Some years ago, my friend Justin showed me a copy of Visual Thesaurus. I squealed with delight, which is always embarrassing at work. Click on the image below to see why. (All the images in this post link to the examples, by the way).
Recently I came across an open source version of the technology underlying Visual Thesaurus at spicynodes.org.
What am I talking about? Well, this is a way to present information so that people can explore it in a naturalistic way by clicking from concept to concept in an interactive ‘map’. But seductive though it is, it’s not always the best way to present information.
This approach is helpful when you want to hide the options you reject. This can be with a rich and complex subject (the Visual Thesaurus) or a simple tree structure, as with the catalogue below. It may not be the best choice for a catalogue but in this case I think it works.
This catalogue works well
It helps if the subject matter is well understood: this example covers the solar system and seems to have been abandoned, which is a shame. If you click Sun > Mars > Phobos you realise what a neat explanation of the solar system this could be.
Providing information on a familiar subject
The technology also lends itself to certain forms of artistic endeavour, I like this one in particular:
A poetic journey
It’s also been used with reasonable success to deliver Haiku
I think the technology lends itself to this sort of artistically guided happenstance, and I can certainly imagine an artistic installation along these lines.
I looked at well over a hundred of these maps, and those the best. The worst are dreadful.
Do not use this technique if your users are likely to want to step backwards and forwards through the navigation. This is how people navigate when they want to be sure they”ve not missed anything. SpicyNodes own home page shows how exasperating this approach can be.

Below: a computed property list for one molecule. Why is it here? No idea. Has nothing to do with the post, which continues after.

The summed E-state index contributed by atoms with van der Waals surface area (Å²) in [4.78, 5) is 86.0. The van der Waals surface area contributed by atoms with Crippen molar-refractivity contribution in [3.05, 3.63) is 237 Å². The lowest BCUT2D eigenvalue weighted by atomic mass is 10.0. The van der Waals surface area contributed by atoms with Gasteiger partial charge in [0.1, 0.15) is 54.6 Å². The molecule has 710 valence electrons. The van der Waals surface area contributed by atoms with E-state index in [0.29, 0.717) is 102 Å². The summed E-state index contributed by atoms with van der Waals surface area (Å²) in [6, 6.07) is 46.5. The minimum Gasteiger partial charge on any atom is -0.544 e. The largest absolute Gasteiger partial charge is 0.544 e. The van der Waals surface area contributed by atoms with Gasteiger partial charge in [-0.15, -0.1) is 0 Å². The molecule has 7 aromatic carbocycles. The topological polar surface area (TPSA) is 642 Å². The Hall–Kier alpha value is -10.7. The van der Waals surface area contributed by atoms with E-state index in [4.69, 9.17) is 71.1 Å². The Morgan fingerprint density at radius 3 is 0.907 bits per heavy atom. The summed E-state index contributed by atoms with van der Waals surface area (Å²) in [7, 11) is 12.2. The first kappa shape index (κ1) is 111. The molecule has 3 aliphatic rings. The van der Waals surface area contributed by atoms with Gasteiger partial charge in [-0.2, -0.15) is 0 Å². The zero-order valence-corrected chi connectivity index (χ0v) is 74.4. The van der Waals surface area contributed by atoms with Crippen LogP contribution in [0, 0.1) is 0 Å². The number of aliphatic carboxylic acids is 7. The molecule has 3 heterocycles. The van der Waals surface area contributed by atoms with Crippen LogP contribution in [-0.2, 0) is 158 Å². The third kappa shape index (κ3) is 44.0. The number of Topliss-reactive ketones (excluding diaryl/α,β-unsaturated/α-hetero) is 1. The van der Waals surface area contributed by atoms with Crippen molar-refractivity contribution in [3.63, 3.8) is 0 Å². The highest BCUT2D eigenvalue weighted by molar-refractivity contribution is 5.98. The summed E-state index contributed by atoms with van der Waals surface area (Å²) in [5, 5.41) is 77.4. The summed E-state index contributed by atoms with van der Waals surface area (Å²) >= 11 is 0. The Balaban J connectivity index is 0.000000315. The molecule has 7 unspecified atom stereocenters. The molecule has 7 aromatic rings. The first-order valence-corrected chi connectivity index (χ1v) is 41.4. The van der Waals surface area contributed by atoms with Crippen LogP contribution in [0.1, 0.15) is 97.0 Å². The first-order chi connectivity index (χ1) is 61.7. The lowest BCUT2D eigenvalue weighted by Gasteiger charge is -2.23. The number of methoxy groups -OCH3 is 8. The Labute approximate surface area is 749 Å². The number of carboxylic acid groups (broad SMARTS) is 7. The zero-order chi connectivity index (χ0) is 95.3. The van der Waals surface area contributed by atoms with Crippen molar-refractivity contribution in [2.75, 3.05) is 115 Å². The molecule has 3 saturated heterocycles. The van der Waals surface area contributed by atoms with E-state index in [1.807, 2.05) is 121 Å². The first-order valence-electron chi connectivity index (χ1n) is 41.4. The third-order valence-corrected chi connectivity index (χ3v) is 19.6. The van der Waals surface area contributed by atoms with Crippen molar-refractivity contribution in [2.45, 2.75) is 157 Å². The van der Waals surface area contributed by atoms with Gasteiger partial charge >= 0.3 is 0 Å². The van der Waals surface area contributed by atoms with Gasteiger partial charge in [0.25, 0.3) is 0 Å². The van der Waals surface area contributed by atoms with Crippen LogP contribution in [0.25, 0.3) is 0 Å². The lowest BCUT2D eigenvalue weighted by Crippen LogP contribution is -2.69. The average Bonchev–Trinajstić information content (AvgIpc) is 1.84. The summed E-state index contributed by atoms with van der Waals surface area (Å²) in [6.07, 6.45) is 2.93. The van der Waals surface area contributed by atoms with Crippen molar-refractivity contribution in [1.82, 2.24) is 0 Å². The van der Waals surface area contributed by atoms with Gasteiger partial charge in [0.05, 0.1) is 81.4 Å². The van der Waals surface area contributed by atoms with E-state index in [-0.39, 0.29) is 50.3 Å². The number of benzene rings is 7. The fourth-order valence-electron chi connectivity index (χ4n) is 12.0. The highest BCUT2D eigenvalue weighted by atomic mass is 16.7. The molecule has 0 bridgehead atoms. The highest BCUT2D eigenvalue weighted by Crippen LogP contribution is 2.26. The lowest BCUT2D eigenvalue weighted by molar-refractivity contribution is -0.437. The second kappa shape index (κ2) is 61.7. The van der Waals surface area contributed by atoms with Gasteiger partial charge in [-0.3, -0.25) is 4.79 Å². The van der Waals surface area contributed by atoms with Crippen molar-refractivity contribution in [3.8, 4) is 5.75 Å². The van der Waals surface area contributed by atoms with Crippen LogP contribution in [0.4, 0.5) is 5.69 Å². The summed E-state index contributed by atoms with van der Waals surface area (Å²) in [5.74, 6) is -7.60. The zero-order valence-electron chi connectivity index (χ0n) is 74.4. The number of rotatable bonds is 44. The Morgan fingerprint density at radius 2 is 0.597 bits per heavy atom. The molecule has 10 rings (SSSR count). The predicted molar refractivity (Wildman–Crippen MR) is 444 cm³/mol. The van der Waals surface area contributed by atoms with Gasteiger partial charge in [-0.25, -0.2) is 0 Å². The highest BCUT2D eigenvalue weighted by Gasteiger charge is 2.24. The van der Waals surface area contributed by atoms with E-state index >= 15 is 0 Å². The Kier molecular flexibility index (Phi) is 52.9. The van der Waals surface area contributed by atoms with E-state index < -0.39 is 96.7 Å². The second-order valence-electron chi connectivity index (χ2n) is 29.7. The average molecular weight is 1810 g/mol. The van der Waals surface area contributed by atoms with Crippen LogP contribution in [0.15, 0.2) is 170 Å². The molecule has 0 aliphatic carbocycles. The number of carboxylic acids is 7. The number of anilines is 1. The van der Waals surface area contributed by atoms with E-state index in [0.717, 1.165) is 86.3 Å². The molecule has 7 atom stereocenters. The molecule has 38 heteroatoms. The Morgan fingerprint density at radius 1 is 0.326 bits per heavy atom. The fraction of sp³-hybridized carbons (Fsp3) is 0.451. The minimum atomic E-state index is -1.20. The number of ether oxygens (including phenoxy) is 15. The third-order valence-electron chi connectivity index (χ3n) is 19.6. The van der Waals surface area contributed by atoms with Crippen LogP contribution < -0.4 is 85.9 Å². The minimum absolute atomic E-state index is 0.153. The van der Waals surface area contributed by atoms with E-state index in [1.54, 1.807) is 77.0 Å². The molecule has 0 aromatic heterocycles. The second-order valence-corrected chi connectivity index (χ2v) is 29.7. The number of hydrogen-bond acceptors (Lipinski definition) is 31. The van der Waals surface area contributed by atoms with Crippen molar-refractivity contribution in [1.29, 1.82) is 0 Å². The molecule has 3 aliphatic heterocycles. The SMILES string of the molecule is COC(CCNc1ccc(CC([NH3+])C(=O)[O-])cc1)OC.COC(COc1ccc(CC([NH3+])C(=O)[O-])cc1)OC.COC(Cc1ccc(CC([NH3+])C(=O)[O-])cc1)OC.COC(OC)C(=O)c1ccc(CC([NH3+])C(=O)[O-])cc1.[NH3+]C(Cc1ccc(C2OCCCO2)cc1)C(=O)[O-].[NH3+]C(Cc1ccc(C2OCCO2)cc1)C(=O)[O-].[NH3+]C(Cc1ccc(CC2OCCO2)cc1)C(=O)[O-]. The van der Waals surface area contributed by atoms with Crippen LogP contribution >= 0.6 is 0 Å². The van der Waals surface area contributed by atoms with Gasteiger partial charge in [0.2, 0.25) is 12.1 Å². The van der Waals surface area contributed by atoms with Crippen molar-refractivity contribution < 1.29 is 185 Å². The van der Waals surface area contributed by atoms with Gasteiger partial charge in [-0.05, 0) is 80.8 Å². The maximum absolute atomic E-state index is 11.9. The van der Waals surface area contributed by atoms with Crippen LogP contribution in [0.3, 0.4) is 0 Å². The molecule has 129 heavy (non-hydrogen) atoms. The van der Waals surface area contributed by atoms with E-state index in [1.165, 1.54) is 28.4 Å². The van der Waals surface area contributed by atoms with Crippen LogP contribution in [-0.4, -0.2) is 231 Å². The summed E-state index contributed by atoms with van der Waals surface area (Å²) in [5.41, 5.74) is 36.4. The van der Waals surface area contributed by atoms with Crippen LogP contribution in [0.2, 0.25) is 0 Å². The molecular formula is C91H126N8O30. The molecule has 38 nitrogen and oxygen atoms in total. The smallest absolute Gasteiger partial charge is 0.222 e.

Spicy Nodes own home page
Don’t use it when a simpler tool would do. Whoever created the example below was on top of their data, but their information would be much better presented in the form of bulleted slides. Using the interactive map just makes it unnecessarily fussy:
A bulleted list would be better
Here we see how important it is to get the hierarchical structure right. The map below is an A-Z of the world’s nations. But wouldn’t it have been more interesting to have them organised by geographical region? If you want an A-Z list, then I think a simple A-Z list would be better and would take up less space.
A-Z But is this the best use of the space?
And this is the worst scenario of all: a navigation tool for a web-site. It actually subtracts value, because it takes up the whole page and makes it hard to view the content of the site in a logical sequence. It’s a relief to know the organisation concerned has a traditional side and top navigation structure.
Site Navigation - high on gimmick and short on benefit
Finally, I wasn’t sure how to categorise this map (which I found fascinating, by the way). It would make a good teaching aid but it’s not particularly good for conveying information.
So where does that leave us?
Firstly it’s clever but not necessarily helpful. In fact mapping something this way is only useful when people know what they want to find out and want to ignore everything else: if they need an even view of the whole subject matter then this is not the tool to use.
Secondly it’s good for a certain type of artistic expression; it wouldn’t surprise me to see something like this in a gallery.
And finally, creating this sort of map is time-consuming and you really have to understand your data well, and so do your users.
I struggled to think of a situation where this would be the best tool for presenting data so I decided to go the artistic route, and see if it added anything to the experience of the sort of poem with repeated lines.
Dylan Thomas's Villanelle - Do not go gentle into that good night
I have to conclude that it doesn’t, but it was fun trying.